How we have spent adult social care money

The total net spend for adult social care for the financial year ending 31 March 2018 is around £84 million; this compares to 81 million over the previous financial year but is still well below the £89.5 million spent in 2014.  Financial pressure on social care services continue to be a key challenge with the need to meet increasing demand and provide support to more complex cases.

Percentage spend for adult social care

The following charts show how the money has been used to support different groups of people and the types of services that provide the care and support.


The spend breaks down as:

  • Mental health services spend 6%

  • Services for adults aged over 65 spend 46%

  • Services for working age adults spend 48%

Pie chart - Percent spend on adult social care

The chart shows the balance of spending between older adults who are aged over 65, working age adults (people who have learning and/or physical disabilities and/or autism) and people with mental health issues or other complex needs.

Working age adults expenditure

The spend on adults under 65 breaks down as follows:

  • Day services 3%

  • Staffing (social work teams) 7%

  • Residential and nursing home care (bed based) 34%

  • Community services 56%


The majority of the budget is spent on care services based in the community. This reflects what most people tell us they want - to live as independently as possible at home.

Pie Chart -Working Age Adults Expenditure

Older adults expenditure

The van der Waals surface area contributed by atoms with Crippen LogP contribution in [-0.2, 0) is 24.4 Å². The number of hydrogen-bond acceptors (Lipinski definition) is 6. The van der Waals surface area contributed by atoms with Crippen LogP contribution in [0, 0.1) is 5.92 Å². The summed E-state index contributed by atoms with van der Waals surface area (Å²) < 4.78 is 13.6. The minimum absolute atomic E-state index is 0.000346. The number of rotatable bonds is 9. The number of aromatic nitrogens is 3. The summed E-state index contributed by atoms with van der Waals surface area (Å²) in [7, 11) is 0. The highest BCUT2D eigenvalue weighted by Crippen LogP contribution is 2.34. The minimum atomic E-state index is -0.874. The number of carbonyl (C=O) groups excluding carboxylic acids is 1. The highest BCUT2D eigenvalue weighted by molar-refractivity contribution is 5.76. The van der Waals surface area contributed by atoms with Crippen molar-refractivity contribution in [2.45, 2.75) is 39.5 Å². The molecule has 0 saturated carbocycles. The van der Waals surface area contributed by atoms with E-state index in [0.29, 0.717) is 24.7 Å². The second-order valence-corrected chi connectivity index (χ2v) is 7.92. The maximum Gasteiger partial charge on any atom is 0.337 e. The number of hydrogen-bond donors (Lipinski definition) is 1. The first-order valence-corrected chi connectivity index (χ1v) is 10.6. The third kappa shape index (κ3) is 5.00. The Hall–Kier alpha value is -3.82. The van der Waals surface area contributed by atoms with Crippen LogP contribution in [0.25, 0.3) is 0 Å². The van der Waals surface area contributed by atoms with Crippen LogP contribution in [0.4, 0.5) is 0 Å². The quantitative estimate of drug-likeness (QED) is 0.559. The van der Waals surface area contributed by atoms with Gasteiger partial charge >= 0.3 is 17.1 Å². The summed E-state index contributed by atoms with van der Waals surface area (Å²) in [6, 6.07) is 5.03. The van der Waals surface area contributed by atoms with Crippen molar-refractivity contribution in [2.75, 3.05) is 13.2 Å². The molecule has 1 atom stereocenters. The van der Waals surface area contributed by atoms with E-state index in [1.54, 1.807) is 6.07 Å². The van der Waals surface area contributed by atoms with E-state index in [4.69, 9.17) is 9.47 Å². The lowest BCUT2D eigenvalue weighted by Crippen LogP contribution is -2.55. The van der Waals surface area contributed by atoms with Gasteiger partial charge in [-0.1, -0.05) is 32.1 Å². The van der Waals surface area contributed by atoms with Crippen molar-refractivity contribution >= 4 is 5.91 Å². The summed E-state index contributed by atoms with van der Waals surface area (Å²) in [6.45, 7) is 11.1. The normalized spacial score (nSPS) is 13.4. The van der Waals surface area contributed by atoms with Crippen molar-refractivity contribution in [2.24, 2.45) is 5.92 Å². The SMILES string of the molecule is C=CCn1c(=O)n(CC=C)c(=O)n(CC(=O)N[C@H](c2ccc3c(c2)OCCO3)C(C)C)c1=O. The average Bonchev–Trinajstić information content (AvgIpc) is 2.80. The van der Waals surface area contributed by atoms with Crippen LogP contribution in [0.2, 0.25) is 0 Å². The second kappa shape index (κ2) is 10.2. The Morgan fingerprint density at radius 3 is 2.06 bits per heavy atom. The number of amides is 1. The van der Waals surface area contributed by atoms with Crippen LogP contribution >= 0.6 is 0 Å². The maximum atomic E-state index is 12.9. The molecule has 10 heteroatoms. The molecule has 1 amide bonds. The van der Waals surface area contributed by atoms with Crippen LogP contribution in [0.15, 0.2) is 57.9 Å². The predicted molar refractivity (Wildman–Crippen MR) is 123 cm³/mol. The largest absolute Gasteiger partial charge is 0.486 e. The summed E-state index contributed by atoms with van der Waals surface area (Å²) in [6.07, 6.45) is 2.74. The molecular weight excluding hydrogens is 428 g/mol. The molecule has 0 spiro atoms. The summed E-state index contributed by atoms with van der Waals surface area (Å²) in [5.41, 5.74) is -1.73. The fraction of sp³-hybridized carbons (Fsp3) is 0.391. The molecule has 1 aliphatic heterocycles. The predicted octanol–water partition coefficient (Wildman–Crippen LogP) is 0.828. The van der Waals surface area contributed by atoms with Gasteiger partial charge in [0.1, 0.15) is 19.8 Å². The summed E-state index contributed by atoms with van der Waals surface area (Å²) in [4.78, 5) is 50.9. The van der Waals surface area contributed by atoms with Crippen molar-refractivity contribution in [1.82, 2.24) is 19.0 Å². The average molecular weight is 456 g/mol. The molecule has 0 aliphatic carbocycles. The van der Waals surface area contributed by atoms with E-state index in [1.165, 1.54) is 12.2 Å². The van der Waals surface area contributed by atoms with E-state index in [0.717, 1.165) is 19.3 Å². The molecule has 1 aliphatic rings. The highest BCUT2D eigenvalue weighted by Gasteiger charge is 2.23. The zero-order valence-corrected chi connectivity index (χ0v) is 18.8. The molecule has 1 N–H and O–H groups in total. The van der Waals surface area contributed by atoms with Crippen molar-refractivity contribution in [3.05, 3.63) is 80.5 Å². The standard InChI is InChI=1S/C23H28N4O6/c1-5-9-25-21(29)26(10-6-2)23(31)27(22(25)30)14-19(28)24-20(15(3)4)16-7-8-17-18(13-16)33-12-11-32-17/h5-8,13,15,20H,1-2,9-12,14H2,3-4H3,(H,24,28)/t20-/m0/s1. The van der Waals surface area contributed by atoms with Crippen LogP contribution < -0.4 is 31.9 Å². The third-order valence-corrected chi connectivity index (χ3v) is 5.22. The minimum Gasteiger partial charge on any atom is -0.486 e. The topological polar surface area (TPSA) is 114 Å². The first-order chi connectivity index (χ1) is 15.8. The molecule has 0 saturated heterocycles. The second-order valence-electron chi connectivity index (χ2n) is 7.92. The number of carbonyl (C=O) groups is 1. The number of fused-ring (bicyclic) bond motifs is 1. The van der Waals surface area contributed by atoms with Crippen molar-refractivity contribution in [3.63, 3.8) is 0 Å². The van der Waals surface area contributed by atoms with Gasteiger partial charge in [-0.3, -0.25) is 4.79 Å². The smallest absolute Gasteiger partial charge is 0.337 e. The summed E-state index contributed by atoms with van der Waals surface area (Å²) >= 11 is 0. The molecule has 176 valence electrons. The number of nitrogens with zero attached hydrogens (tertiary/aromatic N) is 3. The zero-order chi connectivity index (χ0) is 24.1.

The spend on adults aged 65 and over breaks down as follows:

  • Staffing (social work teams) 16%

  • Residential and Nursing Home Care (bed based) 38%

  • Community services 18%

  • Reablement / short term care 28%

Pie Chart -Older Adults Expenditure

Unlike the profile for adults aged under 65, the biggest proportion of spend for older adults (most will be aged 85 and over)  is on residential and nursing home care.  There has been a significant shift however, in directing support away from long term care to reablement ( intensive support to get people back to independent living) and short term care.  This has been reflected in spending -  in 2016–17 spending on reablement and short term care was 13% this figure has risen to 28% in 2017-18.  The aim of this change is to reduce the need for long term bed based care through reablement services and short term support which can enable people to live independently for longer

Mental health services expenditure

The spend on mental health services is as follows:​

  • Residential and nursing home care (bed based) 28%

  • Community services 39%

  • Staffing 33%


Spending on mental health services is relatively evenly split between staffing costs, community based services and residential  bed based support.

Pie Chart -mental Health Services Expenditure